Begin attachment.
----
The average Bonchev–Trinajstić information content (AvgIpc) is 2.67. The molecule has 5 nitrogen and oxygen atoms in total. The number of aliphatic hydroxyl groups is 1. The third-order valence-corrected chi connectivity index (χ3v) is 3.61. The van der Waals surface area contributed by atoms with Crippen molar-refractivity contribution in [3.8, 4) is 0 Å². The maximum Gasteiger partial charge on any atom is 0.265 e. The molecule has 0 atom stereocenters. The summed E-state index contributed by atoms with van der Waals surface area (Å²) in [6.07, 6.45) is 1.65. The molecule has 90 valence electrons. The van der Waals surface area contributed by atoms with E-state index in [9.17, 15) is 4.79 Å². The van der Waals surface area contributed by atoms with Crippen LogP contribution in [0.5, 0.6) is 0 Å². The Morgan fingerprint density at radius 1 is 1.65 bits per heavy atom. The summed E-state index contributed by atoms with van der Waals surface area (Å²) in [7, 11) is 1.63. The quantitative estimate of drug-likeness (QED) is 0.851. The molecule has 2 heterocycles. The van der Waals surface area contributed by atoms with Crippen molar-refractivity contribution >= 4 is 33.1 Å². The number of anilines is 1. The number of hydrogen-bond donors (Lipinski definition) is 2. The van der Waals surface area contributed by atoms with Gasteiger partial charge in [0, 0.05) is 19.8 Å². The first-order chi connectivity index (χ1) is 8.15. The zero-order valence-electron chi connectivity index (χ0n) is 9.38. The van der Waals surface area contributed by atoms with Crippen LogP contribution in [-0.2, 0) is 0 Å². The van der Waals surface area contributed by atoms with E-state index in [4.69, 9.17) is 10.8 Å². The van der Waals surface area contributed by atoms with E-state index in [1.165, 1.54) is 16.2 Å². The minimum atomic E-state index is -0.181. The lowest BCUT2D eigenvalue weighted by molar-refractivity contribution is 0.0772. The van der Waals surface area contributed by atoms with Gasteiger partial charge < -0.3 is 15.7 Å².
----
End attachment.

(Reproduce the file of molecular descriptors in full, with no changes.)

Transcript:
The average Bonchev–Trinajstić information content (AvgIpc) is 2.67. The molecule has 5 nitrogen and oxygen atoms in total. The number of aliphatic hydroxyl groups is 1. The third-order valence-corrected chi connectivity index (χ3v) is 3.61. The van der Waals surface area contributed by atoms with Crippen molar-refractivity contribution in [3.8, 4) is 0 Å². The maximum Gasteiger partial charge on any atom is 0.265 e. The molecule has 0 atom stereocenters. The summed E-state index contributed by atoms with van der Waals surface area (Å²) in [6.07, 6.45) is 1.65. The molecule has 90 valence electrons. The van der Waals surface area contributed by atoms with E-state index in [9.17, 15) is 4.79 Å². The van der Waals surface area contributed by atoms with Crippen LogP contribution in [0.5, 0.6) is 0 Å². The Morgan fingerprint density at radius 1 is 1.65 bits per heavy atom. The summed E-state index contributed by atoms with van der Waals surface area (Å²) in [7, 11) is 1.63. The quantitative estimate of drug-likeness (QED) is 0.851. The molecule has 2 heterocycles. The van der Waals surface area contributed by atoms with Crippen molar-refractivity contribution >= 4 is 33.1 Å². The number of anilines is 1. The number of hydrogen-bond donors (Lipinski definition) is 2. The van der Waals surface area contributed by atoms with Gasteiger partial charge in [0, 0.05) is 19.8 Å². The first-order chi connectivity index (χ1) is 8.15. The zero-order valence-electron chi connectivity index (χ0n) is 9.38. The van der Waals surface area contributed by atoms with Crippen LogP contribution in [-0.2, 0) is 0 Å². The van der Waals surface area contributed by atoms with E-state index in [4.69, 9.17) is 10.8 Å². The van der Waals surface area contributed by atoms with E-state index in [1.165, 1.54) is 16.2 Å². The minimum atomic E-state index is -0.181. The lowest BCUT2D eigenvalue weighted by molar-refractivity contribution is 0.0772. The van der Waals surface area contributed by atoms with Gasteiger partial charge < -0.3 is 15.7 Å².